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Ohio Property Tax Updates

UPDATED september 2019

Entity Transfer Issue before the Supreme Court of Ohio

Entity transfers, often in the form of LLC transfers, have been the topic of interest to Ohio Boards of Revision, Boards of Education and taxpayers in recent years.  Transferring real estate through an entity transfer, rather than a direct transfer of real estate, requires only the filing of an exempt conveyance form and a deed indicating the exempt transfer.  No consideration is reflected on these documents.

When called into question, the Ohio Board of Tax Appeals (BTA) has treated the transfer of a corporate entity whose sole assets are real estate (or real estate related) as the sale of real estate.  The BTA followed this precedent in Palmer House.[1]  The subject property was an apartment building that transferred from LLC to LLC. The local Board of Education (BOE) relied on the publicly available mortgage related to the transfer, along with the deed and exempt conveyance fee statement.  The BOE filed a complaint based on the mortgage but was unable to establish a sale price at the local Board of Revision level.  On appeal to the BTA, the BOE obtained the purchase agreement, settlement statement and a financing appraisal through discovery.  The BOE submitted these additional documents and argued the entity transfer price was equal to the value of the real property.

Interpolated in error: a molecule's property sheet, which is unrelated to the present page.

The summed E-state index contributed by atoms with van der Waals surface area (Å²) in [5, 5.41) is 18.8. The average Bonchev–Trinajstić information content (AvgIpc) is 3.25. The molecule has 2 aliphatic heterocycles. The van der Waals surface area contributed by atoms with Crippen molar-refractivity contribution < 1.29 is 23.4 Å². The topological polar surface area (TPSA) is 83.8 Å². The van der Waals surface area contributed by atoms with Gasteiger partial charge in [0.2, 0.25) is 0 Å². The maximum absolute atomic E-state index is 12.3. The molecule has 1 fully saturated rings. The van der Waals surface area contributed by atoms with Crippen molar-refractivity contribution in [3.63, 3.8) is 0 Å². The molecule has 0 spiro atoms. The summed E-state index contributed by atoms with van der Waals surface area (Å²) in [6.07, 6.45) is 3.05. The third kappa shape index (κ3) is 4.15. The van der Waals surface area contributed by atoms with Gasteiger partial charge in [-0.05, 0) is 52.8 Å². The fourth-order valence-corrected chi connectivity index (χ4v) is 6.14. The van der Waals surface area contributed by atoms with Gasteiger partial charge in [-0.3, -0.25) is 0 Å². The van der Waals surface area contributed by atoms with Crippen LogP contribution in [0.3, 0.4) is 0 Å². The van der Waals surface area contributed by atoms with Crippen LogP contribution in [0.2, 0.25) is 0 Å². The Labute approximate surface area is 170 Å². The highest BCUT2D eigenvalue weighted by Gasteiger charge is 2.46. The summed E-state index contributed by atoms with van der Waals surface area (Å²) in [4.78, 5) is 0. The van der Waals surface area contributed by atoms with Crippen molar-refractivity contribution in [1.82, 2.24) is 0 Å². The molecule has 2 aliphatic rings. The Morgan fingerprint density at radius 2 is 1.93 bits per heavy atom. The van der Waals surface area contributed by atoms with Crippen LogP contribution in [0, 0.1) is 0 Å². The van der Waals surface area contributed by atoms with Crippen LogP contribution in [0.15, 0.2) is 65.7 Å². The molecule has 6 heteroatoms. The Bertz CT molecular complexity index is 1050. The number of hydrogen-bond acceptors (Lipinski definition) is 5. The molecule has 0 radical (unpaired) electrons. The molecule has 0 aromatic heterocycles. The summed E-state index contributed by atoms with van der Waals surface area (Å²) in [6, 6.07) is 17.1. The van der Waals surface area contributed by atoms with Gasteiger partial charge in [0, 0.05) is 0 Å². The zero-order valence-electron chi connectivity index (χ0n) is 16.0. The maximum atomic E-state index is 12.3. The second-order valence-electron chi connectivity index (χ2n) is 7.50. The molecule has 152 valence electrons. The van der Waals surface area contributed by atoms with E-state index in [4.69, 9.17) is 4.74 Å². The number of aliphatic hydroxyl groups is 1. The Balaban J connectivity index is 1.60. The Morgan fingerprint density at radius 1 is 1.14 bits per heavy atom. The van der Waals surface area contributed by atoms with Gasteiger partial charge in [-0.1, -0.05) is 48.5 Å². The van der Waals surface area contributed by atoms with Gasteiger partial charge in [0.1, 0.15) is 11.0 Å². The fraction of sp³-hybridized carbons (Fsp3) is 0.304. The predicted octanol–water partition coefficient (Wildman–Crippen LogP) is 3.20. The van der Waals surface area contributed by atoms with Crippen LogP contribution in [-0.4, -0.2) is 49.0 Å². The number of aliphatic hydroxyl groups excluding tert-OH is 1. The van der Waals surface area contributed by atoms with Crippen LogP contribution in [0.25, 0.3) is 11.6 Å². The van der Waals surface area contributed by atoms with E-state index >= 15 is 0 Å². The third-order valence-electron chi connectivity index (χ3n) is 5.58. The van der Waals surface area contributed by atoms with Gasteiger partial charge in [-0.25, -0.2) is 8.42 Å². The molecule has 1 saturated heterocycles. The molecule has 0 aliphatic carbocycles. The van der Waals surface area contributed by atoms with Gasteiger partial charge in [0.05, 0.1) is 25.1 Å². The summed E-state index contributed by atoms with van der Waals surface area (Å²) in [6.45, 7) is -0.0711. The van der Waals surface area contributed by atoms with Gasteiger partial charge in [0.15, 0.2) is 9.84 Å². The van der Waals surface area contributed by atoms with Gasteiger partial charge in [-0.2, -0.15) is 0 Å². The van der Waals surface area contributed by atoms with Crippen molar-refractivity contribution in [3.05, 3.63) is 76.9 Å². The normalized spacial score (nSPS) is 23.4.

Palmer House argued the transfer included assets other than real estate, in addition to potential liabilities.  It submitted its own, non-financing appraisal report and testimony to demonstrate the transfer included more than real estate. 

The BTA found that a sale of real estate, and only real estate, occurred.  The Board held that the use of an entity transfer did not alter the underlying intent of the parties to transfer real estate.

On appeal to the Supreme Court, oral argument was recently presented.  No decision has been issued.

Ohio Boards of Education regularly rely upon real estate sales to establish value increases in entity-transfer cases.  BTA decisions turn primarily on a demonstration that only real estate was transferred.  BOE’s have successfully established the transfer of real estate using corroborating sale documents, such as deeds and conveyance fee statements filed contemporaneous to settlement statements submitted as evidence.  Appraisals submitted in conjunction with these documents have also been shown to support value.  Conversely, BOE’s have lost these cases when relying solely on mortgages, deeds showing a $0 transfer, and exempt conveyance fee statements. Bank financing appraisals, on their own, have also been rejected as conclusive evidence that a transfer of just real property occurred.

The decision issued by the Supreme Court in this case will establish the burden of proof on a party seeking to establish an entity transfer as the value of real estate for taxation in purposes in Ohio. 

[1] Columbus City Schs. Bd. of Educ. v. Franklin Cty. Bd. of Revision, 2018 Ohio Tax LEXIS 1574 (Ohio B.T.A. July 25, 2018).


Kristopher Nicoloff
Siegel Jennings Co., L.P.A.
American Property Tax Counsel (APTC)

 

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